The summer holidays are coming to an end, but that doesn’t mean that Shakespeare-related attractions are winding down. In fact Stratford-upon-Avon is a destination that thrives all year round and in all weathers.
In the year marking the 400th anniversary of Shakespeare’s death there are a number of facelifts and new developments that make the town even more attractive to visitors and one, the re-imagination of New Place, Shakespeare’s home, has just opened. The site has been open to the skies since the 1750s when the existing building was demolished, and from the early 1800s there has been a general agreement that it should remain unbuilt-on. For many years it has been accessed through the house next door, Nash’s House (where Shakespeare’s granddaughter Elizabeth lived with her first husband Thomas Nash). The site of Shakespeare’s house has been visible only as a sunken bumpy area centred round a well, while further back there has been a colourful knot garden, and behind that the Great Garden, with its mulberry tree, said to have been grown from a cutting of the tree planted by Shakespeare.
The SBT have set themselves a series of challenges: to show off the results of the archaeological excavation, to explain what the house was like and how people lived in it, to help people “meet the man behind the work”, and to investigate how Shakespeare’s genius still inspires artists today. There are certainly successes. For years visitors have had little sense of the building that was once there, so now they enter through a magnificent gateway that stands where the front door once was. Once inside it’s possible to trace the outlines of the walls and to imagine it as a house. The circle of pleached hornbeams, with its wooden seating, provides a focal point and a place to contemplate Jill Berelowitz’s His Mind’s Eye, the bronze wind-blasted tree and sphere suggestive of the storm from King Lear as well as the force of the imagination.
The gardens themselves are lovely. It’s good to see the knot garden again, apparently returned to the plan originally devised by Ernest Law in the early twentieth century, and the Great Garden containing its long borders, historic mulberry tree and the alto-relievo from the Shakespeare Gallery. On a warm afternoon people were sitting on the grass enjoying the peaceful atmosphere, as they have done for generations. Locals will be pleased to know it is easy to get a pass so they can visit the Garden free, and the whole site including the exhibition areas is wheelchair-accessible, a great advance.
For me it’s the simple things that work the best: I found the main part of the garden a bit fussy with too many things going on all at the same time. By reading the strips containing lines from the sonnets that are set into the paving, for instance, I completely missed seeing the old well, one of the original features, and some of the other sculptures. Inside the newly-built and refurbished exhibition areas it’s the other way round, with not enough detail to grab the attention, but this will surely change over time and the site as a whole is already well worth a visit.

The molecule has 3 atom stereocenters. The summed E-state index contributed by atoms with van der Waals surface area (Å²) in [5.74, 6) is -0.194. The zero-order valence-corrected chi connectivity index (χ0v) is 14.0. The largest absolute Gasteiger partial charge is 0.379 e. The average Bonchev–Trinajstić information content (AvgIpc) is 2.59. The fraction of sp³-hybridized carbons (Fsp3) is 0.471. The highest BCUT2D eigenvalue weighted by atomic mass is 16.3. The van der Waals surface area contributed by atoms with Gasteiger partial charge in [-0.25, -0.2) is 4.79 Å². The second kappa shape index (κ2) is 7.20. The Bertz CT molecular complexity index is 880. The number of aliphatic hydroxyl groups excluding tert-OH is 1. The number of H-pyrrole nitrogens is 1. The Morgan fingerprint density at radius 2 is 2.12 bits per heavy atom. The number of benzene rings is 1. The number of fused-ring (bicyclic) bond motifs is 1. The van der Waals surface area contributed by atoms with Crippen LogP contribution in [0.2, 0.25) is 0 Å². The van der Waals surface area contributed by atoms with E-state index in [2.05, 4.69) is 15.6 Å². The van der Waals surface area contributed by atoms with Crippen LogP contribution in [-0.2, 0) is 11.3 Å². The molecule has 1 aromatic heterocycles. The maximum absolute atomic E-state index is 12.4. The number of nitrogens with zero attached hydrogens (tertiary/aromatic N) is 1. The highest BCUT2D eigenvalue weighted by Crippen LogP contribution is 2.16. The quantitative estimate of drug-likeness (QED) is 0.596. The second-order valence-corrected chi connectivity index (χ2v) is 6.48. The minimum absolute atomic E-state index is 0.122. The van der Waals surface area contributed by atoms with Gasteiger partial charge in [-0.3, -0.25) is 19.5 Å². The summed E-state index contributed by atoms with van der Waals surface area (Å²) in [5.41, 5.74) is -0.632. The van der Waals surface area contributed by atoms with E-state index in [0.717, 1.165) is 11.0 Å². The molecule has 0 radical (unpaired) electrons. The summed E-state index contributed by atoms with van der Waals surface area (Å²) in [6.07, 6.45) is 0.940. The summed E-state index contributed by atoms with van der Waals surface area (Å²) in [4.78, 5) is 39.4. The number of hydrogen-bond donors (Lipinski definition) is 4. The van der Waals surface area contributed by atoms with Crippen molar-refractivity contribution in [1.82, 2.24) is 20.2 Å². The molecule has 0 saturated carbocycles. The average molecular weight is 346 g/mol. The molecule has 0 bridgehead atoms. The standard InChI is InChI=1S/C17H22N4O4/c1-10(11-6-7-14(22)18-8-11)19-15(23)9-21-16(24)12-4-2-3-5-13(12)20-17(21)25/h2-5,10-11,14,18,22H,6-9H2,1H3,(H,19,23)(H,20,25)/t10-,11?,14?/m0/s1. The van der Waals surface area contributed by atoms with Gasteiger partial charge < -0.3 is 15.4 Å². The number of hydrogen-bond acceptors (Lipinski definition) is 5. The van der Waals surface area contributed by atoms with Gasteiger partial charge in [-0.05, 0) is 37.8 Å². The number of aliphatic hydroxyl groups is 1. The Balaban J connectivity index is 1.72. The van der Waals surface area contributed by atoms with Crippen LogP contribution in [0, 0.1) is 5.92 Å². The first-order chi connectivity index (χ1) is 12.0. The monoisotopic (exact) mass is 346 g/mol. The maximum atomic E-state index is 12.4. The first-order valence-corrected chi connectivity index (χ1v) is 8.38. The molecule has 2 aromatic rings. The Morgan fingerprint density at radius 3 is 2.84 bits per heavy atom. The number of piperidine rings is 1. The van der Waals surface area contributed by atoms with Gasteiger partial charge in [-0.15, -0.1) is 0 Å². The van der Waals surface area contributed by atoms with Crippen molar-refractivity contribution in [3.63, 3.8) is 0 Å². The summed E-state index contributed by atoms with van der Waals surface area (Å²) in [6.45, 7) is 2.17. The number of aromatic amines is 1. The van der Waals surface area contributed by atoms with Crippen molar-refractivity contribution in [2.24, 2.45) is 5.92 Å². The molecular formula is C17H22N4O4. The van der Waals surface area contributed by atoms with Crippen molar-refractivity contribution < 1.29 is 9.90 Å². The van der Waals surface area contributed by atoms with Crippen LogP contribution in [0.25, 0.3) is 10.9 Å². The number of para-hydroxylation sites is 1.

Another project that is still to reach its conclusion is the restoration of the Swan Wing, the oldest part of the original Shakespeare Memorial Theatre. The promised exhibition, The Play’s the Thing, will be “a magical journey through 100 years of theatre-making”. It will open in October, up on the first floor of the building. Even now, though, it’s worth making your way up the stairs to see a stunning work of art, For All Time, by Steven Follen, a reference to Romeo and Juliet as well as Ben Jonson’s poem dedicated to Shakespeare. In the sculpture the mask-like face emerges from two thousand metal stars, each of which “hovers on a strand of wire”, a simple idea beautifully carried out.
Also new for visitors this year is Shakespeare’s Schoolroom and Guildhall. The glorious upper room is still used as a teaching space so opening hours are restricted during term time, but for now it’s open from 10 to 5.
I still haven’t managed to get inside to explore it properly since it reopened though I agree with historian Michael Wood’s assessment of it as “One of the most atmospheric, magical and important buildings in the whole of Britain” and “a memory room for the town and the nation” Downstairs is the less beautiful but equally important Guildhall, the centre of the town’s administration and the space where Shakespeare probably experienced professional theatre for the first time.
The opening of these other buildings also allows the Guild Chapel, that stands between the two, to shine at last. It has been Stratford’s best-kept secret for too long. On the walls are some of the finest surviving medieval wall paintings in the country, two of the best of them about to undergo conservation work. The paintings were whitewashed over during the Reformation period and only rediscovered in the early 1800s, hence their ghostly appearance, but now information panels courtesy of Stratford’s Town Trust are in place to help explain them to visitors. Best of all the Chapel is free to visit (please make a donation).